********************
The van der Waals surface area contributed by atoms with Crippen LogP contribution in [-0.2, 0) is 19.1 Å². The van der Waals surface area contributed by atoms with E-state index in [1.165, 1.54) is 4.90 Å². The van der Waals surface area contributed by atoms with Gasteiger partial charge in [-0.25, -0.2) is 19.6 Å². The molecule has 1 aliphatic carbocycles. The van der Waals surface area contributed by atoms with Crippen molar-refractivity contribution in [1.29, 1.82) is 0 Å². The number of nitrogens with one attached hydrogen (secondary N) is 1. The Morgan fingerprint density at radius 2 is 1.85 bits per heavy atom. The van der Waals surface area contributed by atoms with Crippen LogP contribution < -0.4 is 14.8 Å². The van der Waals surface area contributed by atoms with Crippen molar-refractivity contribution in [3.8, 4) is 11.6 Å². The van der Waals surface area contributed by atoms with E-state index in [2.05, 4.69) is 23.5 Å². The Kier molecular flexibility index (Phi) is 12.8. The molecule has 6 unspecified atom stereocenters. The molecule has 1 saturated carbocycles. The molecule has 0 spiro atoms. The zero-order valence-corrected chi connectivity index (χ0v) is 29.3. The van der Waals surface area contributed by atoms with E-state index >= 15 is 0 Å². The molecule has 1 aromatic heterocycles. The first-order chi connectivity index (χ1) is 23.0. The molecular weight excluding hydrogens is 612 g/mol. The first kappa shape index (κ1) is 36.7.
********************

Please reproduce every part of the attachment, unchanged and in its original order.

The van der Waals surface area contributed by atoms with Crippen LogP contribution in [-0.2, 0) is 19.1 Å². The van der Waals surface area contributed by atoms with E-state index in [1.165, 1.54) is 4.90 Å². The van der Waals surface area contributed by atoms with Gasteiger partial charge in [-0.25, -0.2) is 19.6 Å². The molecule has 1 aliphatic carbocycles. The van der Waals surface area contributed by atoms with Crippen molar-refractivity contribution in [1.29, 1.82) is 0 Å². The number of nitrogens with one attached hydrogen (secondary N) is 1. The Morgan fingerprint density at radius 2 is 1.85 bits per heavy atom. The van der Waals surface area contributed by atoms with Crippen LogP contribution < -0.4 is 14.8 Å². The van der Waals surface area contributed by atoms with Crippen molar-refractivity contribution in [3.8, 4) is 11.6 Å². The van der Waals surface area contributed by atoms with E-state index in [2.05, 4.69) is 23.5 Å². The Kier molecular flexibility index (Phi) is 12.8. The molecule has 6 unspecified atom stereocenters. The molecule has 1 saturated carbocycles. The molecule has 0 spiro atoms. The zero-order valence-corrected chi connectivity index (χ0v) is 29.3. The van der Waals surface area contributed by atoms with E-state index >= 15 is 0 Å². The molecule has 1 aromatic heterocycles. The first-order chi connectivity index (χ1) is 23.0. The molecular weight excluding hydrogens is 612 g/mol. The first kappa shape index (κ1) is 36.7.